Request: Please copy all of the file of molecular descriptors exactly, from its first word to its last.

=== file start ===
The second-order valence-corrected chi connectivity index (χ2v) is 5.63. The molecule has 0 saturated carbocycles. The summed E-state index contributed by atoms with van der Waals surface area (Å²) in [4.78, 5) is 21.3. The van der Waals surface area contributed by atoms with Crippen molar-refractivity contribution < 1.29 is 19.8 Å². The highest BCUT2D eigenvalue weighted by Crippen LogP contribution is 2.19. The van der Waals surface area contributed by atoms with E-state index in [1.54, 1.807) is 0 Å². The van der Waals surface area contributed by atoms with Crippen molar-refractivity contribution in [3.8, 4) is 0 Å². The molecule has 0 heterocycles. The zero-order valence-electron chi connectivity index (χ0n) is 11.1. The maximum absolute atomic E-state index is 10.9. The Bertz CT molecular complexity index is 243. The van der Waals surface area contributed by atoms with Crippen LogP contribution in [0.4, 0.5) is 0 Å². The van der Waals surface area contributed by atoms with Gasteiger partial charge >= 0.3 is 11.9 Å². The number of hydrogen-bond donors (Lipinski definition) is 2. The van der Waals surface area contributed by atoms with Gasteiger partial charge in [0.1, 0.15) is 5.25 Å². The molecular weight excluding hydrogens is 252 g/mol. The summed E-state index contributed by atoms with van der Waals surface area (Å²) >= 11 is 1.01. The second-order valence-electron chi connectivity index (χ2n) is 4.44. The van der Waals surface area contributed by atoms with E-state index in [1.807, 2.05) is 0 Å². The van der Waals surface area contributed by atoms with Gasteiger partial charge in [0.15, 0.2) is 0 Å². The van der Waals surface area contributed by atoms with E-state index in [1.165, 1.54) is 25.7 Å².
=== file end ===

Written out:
The second-order valence-corrected chi connectivity index (χ2v) is 5.63. The molecule has 0 saturated carbocycles. The summed E-state index contributed by atoms with van der Waals surface area (Å²) in [4.78, 5) is 21.3. The van der Waals surface area contributed by atoms with Crippen molar-refractivity contribution < 1.29 is 19.8 Å². The highest BCUT2D eigenvalue weighted by Crippen LogP contribution is 2.19. The van der Waals surface area contributed by atoms with E-state index in [1.54, 1.807) is 0 Å². The van der Waals surface area contributed by atoms with Crippen molar-refractivity contribution in [3.8, 4) is 0 Å². The molecule has 0 heterocycles. The zero-order valence-electron chi connectivity index (χ0n) is 11.1. The maximum absolute atomic E-state index is 10.9. The Bertz CT molecular complexity index is 243. The van der Waals surface area contributed by atoms with Crippen LogP contribution in [0.4, 0.5) is 0 Å². The van der Waals surface area contributed by atoms with Gasteiger partial charge >= 0.3 is 11.9 Å². The number of hydrogen-bond donors (Lipinski definition) is 2. The van der Waals surface area contributed by atoms with Gasteiger partial charge in [0.1, 0.15) is 5.25 Å². The molecular weight excluding hydrogens is 252 g/mol. The summed E-state index contributed by atoms with van der Waals surface area (Å²) >= 11 is 1.01. The second-order valence-electron chi connectivity index (χ2n) is 4.44. The van der Waals surface area contributed by atoms with E-state index in [1.807, 2.05) is 0 Å². The van der Waals surface area contributed by atoms with Gasteiger partial charge in [0.15, 0.2) is 0 Å². The van der Waals surface area contributed by atoms with E-state index in [1.165, 1.54) is 25.7 Å².